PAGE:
2. An employee may take Emergency Paid Sick Leave or Expanded FMLA Leave intermittently while teleworking if their employer allows it and they are unable to telework normal hours due to one of the qualifying reasons. An employee may take intermittent leave in any increment so long as the employer agrees.
  3. If an employee is working at the worksite (not teleworking), Emergency Paid Sick Leave may be taken intermittently if an employer agrees and the employee is taking the Emergency Paid Sick Leave to care for a son or daughter when school or care providers are unavailable or closed. On the other hand, leave cannot be taken intermittently if the employee is subject to a quarantine or isolation order, has been advised by a health care provider to self-quarantine, is experiencing symptoms and seeking a medical diagnosis, is caring for an individual who is subject to a quarantine or isolation order or who has been advised to self-quarantine by a health care provider, or is experiencing a substantially similar condition specified by the Secretary of Health and Human Services. Once an employee who is not teleworking begins taking Emergency Paid Sick Leave for one of the qualifying reasons, the employee must continue taking it until the employee uses the full amount of leave offered or no longer has a qualifying reason to continue taking it.
  4. Employees who were furloughed – whether before or after April 1, 2020 – cannot get Emergency Paid Sick Leave or Expanded FMLA Leave under the FFCRA. Employees who were sent home and who stop receiving paychecks because the employer does not have work, cannot get Emergency Paid Sick Leave or Expanded FMLA Leave, but may be eligible for unemployment insurance benefits.
  5. If an employer reduces an employee’s scheduled work hours, Emergency Paid Sick Leave or Expanded FMLA Leave cannot be used for the hours the employee is no longer scheduled to work. The reasoning is that the employee has not stopped working due to a COVID-19 qualifying reason, even if the reduction in hours was tenuously related to COVID-19.
  6. If an employee elects to take leave under the FFCRA, the employer may be required to continue to provide health insurance coverage. An employee is entitled to continued group health coverage during Expanded FMLA Leave if an employer provides such coverage. This does not remove the employee’s obligation to make normal contributions towards the cost of their health coverage. Likewise, an employer must continue health insurance coverage if an employee elects to take Emergency Paid Sick Leave.
  7. The rule provides that an employer will not receive a tax credit for any amounts paid to employees in excess of the FFCRA requirements.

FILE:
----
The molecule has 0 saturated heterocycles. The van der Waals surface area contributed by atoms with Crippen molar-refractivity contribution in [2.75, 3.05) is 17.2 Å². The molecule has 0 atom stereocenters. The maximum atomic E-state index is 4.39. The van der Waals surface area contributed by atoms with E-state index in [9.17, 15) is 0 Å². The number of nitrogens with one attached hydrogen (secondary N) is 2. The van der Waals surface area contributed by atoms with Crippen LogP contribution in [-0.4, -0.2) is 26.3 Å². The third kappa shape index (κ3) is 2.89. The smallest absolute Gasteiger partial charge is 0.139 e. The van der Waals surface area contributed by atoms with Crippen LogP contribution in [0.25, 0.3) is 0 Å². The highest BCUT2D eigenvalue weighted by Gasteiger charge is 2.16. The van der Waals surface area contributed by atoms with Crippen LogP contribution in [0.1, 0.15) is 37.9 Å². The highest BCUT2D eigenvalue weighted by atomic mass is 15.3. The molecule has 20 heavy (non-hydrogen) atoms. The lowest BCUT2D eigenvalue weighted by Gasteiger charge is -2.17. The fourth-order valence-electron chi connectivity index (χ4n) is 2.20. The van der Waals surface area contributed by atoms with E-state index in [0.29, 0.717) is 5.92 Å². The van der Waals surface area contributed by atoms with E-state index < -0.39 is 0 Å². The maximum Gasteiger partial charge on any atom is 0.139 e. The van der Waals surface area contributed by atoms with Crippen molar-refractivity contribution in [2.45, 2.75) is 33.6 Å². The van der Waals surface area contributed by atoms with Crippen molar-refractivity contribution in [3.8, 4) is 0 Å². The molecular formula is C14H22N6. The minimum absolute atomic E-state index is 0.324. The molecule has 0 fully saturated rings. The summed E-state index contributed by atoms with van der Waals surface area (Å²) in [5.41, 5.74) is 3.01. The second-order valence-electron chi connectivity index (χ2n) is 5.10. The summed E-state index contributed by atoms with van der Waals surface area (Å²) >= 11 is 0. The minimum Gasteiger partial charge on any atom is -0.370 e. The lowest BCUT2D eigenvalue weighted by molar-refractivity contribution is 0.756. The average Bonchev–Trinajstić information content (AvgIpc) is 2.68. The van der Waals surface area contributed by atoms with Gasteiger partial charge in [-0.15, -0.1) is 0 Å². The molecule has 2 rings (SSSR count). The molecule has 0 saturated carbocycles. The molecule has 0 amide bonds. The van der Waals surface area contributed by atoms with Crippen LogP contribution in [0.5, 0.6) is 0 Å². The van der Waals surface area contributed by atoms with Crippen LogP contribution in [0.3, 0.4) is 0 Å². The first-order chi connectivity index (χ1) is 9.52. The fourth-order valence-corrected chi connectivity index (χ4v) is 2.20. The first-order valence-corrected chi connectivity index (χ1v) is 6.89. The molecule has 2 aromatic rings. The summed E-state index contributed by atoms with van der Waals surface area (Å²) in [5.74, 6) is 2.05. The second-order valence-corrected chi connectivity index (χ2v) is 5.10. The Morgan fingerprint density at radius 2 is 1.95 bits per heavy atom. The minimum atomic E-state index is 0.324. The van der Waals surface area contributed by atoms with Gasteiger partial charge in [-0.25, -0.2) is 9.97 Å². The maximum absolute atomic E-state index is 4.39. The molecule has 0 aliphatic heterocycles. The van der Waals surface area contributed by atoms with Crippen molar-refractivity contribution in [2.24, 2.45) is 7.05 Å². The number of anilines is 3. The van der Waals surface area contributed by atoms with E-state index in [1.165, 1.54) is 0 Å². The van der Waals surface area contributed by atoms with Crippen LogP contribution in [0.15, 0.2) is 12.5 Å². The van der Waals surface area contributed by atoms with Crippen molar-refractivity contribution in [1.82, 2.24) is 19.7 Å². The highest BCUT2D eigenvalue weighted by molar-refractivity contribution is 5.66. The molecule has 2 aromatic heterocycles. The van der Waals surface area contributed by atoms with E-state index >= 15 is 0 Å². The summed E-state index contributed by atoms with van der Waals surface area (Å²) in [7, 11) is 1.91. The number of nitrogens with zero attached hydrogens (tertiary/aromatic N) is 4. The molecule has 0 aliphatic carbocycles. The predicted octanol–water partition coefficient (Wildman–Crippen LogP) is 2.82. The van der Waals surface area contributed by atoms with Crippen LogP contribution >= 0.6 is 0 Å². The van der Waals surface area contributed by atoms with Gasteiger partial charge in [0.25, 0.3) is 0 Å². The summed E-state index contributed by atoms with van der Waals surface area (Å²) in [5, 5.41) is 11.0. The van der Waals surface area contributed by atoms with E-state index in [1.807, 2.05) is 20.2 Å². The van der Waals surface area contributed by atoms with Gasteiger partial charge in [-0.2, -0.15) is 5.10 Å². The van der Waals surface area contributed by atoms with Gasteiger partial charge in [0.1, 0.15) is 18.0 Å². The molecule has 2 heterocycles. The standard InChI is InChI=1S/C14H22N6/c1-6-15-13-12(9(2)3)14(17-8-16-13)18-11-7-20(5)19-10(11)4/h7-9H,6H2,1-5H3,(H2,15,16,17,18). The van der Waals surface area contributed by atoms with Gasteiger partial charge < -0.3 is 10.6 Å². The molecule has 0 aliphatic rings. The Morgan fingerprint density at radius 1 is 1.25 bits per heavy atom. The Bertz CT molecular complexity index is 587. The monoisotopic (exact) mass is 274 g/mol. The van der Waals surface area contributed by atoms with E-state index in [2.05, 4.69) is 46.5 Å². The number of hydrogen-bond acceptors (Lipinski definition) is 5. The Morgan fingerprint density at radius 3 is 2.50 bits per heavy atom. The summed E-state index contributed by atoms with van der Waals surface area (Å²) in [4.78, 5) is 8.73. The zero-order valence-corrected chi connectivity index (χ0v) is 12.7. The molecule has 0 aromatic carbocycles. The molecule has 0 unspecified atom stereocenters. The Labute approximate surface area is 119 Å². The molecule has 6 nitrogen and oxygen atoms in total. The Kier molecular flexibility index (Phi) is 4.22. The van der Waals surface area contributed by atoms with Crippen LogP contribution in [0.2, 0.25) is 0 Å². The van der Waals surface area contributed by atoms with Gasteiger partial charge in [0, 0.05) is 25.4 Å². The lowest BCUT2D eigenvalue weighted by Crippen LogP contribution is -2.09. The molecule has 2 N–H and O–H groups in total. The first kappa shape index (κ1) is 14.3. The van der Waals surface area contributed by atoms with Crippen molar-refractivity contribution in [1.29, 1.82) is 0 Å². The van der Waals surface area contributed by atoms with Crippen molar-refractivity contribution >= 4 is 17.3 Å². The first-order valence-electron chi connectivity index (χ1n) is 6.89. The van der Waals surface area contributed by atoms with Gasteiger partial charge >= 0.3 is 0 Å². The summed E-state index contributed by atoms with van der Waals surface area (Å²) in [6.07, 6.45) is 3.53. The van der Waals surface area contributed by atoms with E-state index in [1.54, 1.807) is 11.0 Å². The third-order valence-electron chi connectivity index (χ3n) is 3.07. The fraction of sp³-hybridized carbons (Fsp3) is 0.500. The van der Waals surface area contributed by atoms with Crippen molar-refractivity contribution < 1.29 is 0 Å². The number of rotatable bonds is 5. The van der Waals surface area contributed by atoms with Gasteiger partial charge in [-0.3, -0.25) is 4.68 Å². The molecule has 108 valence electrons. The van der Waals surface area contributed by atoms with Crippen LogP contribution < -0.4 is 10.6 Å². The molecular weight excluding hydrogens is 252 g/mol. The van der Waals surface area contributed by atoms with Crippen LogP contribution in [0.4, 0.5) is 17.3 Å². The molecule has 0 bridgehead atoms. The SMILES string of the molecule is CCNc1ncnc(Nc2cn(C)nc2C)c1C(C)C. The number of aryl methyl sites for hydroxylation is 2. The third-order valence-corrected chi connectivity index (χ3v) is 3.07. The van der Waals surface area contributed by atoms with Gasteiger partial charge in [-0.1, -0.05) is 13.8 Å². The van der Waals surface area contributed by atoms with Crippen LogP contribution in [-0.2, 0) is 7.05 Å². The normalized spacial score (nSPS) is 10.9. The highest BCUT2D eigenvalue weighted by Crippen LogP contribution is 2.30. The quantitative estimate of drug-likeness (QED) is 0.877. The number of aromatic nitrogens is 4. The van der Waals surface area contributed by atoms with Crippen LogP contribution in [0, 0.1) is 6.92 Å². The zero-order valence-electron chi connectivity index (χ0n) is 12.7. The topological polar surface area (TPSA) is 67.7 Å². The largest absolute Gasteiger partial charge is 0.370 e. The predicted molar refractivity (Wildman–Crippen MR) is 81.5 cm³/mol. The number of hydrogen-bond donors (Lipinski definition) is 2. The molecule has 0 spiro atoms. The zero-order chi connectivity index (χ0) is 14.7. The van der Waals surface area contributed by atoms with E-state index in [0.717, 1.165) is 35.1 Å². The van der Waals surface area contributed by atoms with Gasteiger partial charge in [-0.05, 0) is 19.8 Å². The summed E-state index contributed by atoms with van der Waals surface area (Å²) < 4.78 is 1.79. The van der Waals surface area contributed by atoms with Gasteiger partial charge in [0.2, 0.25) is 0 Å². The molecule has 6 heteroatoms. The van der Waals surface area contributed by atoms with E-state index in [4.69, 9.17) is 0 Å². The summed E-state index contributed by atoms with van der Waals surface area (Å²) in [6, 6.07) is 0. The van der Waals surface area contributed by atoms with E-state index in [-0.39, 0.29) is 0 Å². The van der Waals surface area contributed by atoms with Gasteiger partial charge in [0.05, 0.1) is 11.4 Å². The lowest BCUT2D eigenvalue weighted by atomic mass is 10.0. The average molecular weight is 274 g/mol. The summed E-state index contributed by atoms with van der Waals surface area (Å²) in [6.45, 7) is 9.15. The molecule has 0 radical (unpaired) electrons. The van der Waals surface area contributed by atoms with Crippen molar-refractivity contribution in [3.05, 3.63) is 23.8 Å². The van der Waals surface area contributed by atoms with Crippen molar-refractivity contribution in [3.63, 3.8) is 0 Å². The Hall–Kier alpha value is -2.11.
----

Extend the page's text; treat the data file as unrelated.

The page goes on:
8. An emergency responder may be excluded from Emergency Paid Sick Leave or Expanded FMLA Leave by their employer under the FFCRA. An emergency responder includes employees who are necessary for transportation, caregiving, health care, as well as providing comfort and nutrition to COVID-19 patients, or whose services are otherwise needed to limit the spread of COVID-19.
  9. An employee cannot use Emergency Paid Sick Leave and Expanded FMLA Leave together for any COVID-19 related reasons. Expanded FMLA Leave applies only when an employee takes leave to care for the employee’s son or daughter whose school or childcare place is closed or unavailable due to COVID-19 related reasons. However, an employee can take paid sick leave for numerous other qualifying reasons. If an employee is eligible for both Emergency Paid Sick Leave and Expanded FMLA Leave, the combined leave shall not exceed a total of twelve weeks of paid leave.
  10. Emergency Paid Sick Leave can be used in addition to leave provided by federal, state, or local law, a relevant collective bargaining agreement, or the employer’s existing leave policy.
  11. An employee may be entitled to Emergency Paid Sick Leave to care for an immediate family member or someone who lives in his or her home. But, an employee is not entitled to Emergency Paid Sick Leave to care for someone with whom he or she has no relationship or who does not expect or depend on that employee’s care during COVID-19 quarantine or isolation.
  12. The DOL will not bring enforcement actions under the FFCRA prior to April 17, 2020 if the employer has made a “reasonable, good faith effort” to comply with the FFCRA. However, if an employer fails to remedy any violations of the FFCRA that occurred prior to April 17, 2020, the DOL may bring an enforcement action.

Further regulations and guidance from the DOL are expected on an ongoing basis. The DOL guidance and rule described above are subject to change as the FFCRA and similar laws continue to develop. Akerman continues to follow COVID-19 developments as they impact the workplace and will provide frequent updates on those developments. For assistance addressing issues in your workplace, contact your Akerman attorney.